I’d love to hear your thoughts on this. Can you think of another fictional character, or person you know, who exemplifies a strong sense of self?

Five Ideas for the Anniversary of Roe v. Wade

What are you doing to mark today’s 41st anniversary of Roe v. Wade?

Last year, I wrote about five ideas for the anniversary of Roe v. Wade.  I’m updating that this year with some new ideas.

1.  Celebrate the first Rogation Day for Life

Yesterday I shared how Rogation Days are back in the diocese of Peoria, and how I hope to commemorate the first one, today.  Its theme is Life, naturally, and suggestions include attending a pro-life event, visiting an elderly neighbor or family member, and praying the rosary and other devotions.

I am so intrigued with the idea of Rogation Days and setting aside a day for prayer and penance at different points in the year.

2. Speak Life

I wrote last year during 40 Days for Life about how we are all loved and forgiven.  I also wrote about how I haven’t always spoken life when it was necessary.

So this year, I’m going again with promoting the idea that the theme song of the March for Life should be the song “Speak Life” by TobyMac.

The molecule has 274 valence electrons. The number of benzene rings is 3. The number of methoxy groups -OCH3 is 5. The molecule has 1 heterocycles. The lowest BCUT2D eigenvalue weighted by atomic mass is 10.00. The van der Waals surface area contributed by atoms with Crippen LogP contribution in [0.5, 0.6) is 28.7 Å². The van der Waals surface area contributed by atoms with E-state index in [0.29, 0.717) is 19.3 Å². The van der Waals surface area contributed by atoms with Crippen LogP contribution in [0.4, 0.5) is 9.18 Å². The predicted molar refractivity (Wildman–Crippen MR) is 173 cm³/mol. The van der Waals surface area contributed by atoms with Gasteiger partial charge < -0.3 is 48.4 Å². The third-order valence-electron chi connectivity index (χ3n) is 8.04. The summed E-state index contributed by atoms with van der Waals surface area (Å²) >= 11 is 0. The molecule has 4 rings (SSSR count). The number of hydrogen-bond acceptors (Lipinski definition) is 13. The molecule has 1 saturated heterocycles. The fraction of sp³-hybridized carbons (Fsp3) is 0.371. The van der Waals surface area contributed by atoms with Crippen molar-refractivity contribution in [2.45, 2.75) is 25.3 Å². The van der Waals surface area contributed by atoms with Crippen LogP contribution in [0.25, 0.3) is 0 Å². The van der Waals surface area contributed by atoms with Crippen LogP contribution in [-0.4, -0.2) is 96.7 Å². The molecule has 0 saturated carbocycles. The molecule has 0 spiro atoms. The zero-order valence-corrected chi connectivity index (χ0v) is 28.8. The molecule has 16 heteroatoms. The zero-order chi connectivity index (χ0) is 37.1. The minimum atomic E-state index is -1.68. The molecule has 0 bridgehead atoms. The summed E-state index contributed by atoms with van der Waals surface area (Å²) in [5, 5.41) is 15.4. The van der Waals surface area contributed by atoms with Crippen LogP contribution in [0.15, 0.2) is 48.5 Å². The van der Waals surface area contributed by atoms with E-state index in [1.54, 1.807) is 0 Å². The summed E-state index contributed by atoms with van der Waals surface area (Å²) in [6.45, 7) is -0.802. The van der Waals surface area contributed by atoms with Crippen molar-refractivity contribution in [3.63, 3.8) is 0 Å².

How will you “speak life” today?

3. Be part of the March for Life.

This is one of the times I’m really grateful we still have a (locally provided) cable television.  Since EWTN is one of the stations, we can watch the March and tons of interviews live. Here’s a link to the pro-life programming on EWTN this week.    (Local side note: part of that programming includes a show to air Friday night at 9:30 CST called “Voices in the Desert,” about the Pope Paul VI Institute and its work.  One of the young doctors featured on the show is Dr. Jillian Stalling, an ob/gyn in the Peoria area.

Our older teenager is actually at the March for Life with a group from our diocese and local Catholic high school.  It’s terrific to have a member of our family on the ground so to speak, and also we hope to catch a glimpse of her and the group somewhere along the way.  This is a meme just for her:

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4. Be pro-life in your own way.

Encountering a group of fellow LIFE Runners who ran the Naples Half -Marathon last weekend was an unexpected blessing, and I’ll be writing more about that in the future.

I was in Naples last weekend for two reasons: visiting family, and running the half-marathon. It’s my third time doing this particular race (the second along with my much-faster niece) and I really enjoy it. This visit allows our family to visit brother and sister-in-law, both law professors, and their family, and get a little sun and warmth mid-winter.